Are Helmets Doing Enough?

Helmets protect your head.  Knee and elbow pads protect your joints.  But what about your balls?  Although biking is a great way to stay fit, many studies agree that too much cycling can overcook a man’s balls.

Some History and Horses

Saddles have been known to disturb men’s reproductive system for longer than you’d think.  Hippocrates, an ancient Greek physician known for his contributions to medicine, observed how horseback riding affected males, specifically Scythians, a nomadic and horse-riding people — yeehaw.  He noted that men who rode horses more often and for longer distances would be ‘unfit for intercourse’ and ‘forget about sexual passion.’  In more technical terms, Hippocrates noticed that these equestrian heroes experienced erectile dysfunction and libido, which are indicators of reproductive problems and other serious medical conditions, like stress, heart disease or diabetes.  Although Hippocrates did not inspect Scythian testicles, he understood that the combination of balls and saddles made for more than just a good horse ride.

A Triple Threat

1. The Gear

Exercising in general naturally increases the body’s internal temperature.  Exercise paired with tight clothing is a whole new level of ‘hot.’  You’re basically wearing a really tight speedo, helping your balls defy gravity.  Unfortunately, tight gear is usually what bicyclists (especially competitive cyclists) wear, and rightly so — tight clothing makes you more agile and swift like a bike.  However, a heated scrotum is not ideal for fertility.  It is generally accepted that higher scrotal temperatures can cause deleterious effects on spermatogenesis.  Studies have shown that sperm concentration and count plummet when balls are overheated.  So give your buddies a chance to breathe and let them do what they do naturally: hang.

2. The Bike 

How a bike is built can also impact fertility.  Where the handlebars are and the shape and material of the saddle can determine what parts of your body will bear the majority of the strain during a ride.  Most bikes have narrow saddles made with hard padding that causes extreme discomfort and stress.  Handlebars are sometimes positioned at heights that put even more pressure and heat on the pelvic and testicular areas.  All of that is just bad news for your balls.  Not only do cyclists wear tight fitting clothing that alone can increase temperatures down there, but rubbing up against a hard slab of leather certainly doesn’t help.

Sadly enough, one study has shown that it can get even worse.  The combination of a hard saddle and the constant movement of thighs against the same area can cause torsion of the testis — Ouch!  Without any medical treatment or repair, this kind of injury can result in significant damage to male fertility.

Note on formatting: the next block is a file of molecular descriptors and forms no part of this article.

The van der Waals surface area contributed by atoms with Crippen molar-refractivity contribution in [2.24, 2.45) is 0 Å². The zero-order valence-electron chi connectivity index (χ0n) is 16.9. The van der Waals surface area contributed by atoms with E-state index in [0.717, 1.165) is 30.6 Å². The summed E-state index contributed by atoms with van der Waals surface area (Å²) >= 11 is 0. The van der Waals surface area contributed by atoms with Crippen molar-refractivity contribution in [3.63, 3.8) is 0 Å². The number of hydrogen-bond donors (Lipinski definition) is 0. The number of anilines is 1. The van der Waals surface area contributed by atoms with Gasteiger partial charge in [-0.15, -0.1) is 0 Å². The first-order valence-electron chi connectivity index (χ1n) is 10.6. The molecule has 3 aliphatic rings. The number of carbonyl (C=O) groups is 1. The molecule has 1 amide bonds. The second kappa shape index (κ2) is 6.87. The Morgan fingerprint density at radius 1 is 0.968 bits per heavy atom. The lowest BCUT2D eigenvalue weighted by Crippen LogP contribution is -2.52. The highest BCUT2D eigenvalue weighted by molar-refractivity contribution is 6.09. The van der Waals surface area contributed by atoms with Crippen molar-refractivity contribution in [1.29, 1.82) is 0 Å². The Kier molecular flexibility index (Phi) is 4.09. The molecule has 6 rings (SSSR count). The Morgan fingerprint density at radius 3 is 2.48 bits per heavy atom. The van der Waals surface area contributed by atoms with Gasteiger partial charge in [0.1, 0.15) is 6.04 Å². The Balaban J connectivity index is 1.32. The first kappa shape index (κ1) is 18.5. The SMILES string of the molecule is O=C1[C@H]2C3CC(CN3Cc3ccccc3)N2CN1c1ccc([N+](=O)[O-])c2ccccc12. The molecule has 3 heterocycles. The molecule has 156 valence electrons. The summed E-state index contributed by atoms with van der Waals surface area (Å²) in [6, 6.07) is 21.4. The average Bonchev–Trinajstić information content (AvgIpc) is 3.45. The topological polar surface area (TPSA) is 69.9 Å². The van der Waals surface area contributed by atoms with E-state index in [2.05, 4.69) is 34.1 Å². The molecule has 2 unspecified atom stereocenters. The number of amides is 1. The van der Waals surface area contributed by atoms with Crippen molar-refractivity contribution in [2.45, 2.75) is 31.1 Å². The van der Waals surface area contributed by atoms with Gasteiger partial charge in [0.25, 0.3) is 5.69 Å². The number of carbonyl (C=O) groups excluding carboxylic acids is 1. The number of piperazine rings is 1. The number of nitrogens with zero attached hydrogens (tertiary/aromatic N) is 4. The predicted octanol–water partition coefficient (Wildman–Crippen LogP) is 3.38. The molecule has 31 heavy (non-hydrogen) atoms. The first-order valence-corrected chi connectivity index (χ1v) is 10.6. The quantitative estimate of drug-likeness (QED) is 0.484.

3. The Ride

Studies show that the longer and the more often you ride your bike, the more likely your scrotal temperature will drastically increase.  Many competitive cyclists and triathletes not only practice regularly for hours on end, but their races can literally span an entire day.  This kind of stress on the body, including the reproductive system, can cause major damage to fertility measurements.  In one study that measured both spermatic parameters and exercise routines, experts found that men who biked more than five times a week had lower sperm concentration.  In addition to the tight gear and build of the bike, the time spent biking only adds to the amount of heat your balls are exposed to.

What Should You Do Now? 

Recreational riders are usually not in harms way, but serious cyclists may need to make more adjustments to how often their rides are and with what equipment they choose to use.  If conceiving a child naturally is a goal of yours, you may want to consider alternative forms of exercise, or at least cut down on riding that saddle.

If parting with your two wheeler is just too much, there’s some new equipment out there that could help.  Since cycling has seen an increase in popularity, some companies have created new saddles that are less harmful to the testicular region.  Most of these saddles are made of softer padding and designs that are meant to reduce stress and pressure on your balls.

Otherwise, take a break from cycling and give your balls a chance to cool down.



  • Southorn, Tom. “Great Bals of Fire and the Vicious Cycle: A Study of the Effects of Cycling on Male Fertility.” The Journal of Family Planning and Reproductive Health Care (2002): 211-13.
  • Jung, A.,Taylor, John A., Tzu-Cheg Kao, Peter C. Albertsen, and Ridwan Shabsigh. “Bicycle Riding And Its Relationship To The Development Of Erectile Dysfunction.” The Journal of Urology 172.3 (2004): 1028-031. P. Strauß, H. J. Lindner, and H. Schuppe. “Influence of Moderate Cycling on Scrotal Temperature.” International Journal of Andrology(2007): 403-07.
  • Gebreegziabher, Y., E. Marcos, W. McKinon, and G. Rogers. “Sperm Characteristics of Endurance Trained Cyclists.” International Journal of Sports Medicine 25.4 (2004): 247-51.
  • Vaamonde, D., M. Da Silva, M. Poblador, and J. Lancho. “Reproductive Profile of Physically Active Men After Exhaustive Endurance Exercise.” International Journal of Sports Medicine 27.9 (2006): 680-89.


One thought on “Are Helmets Doing Enough?”

Comments are closed.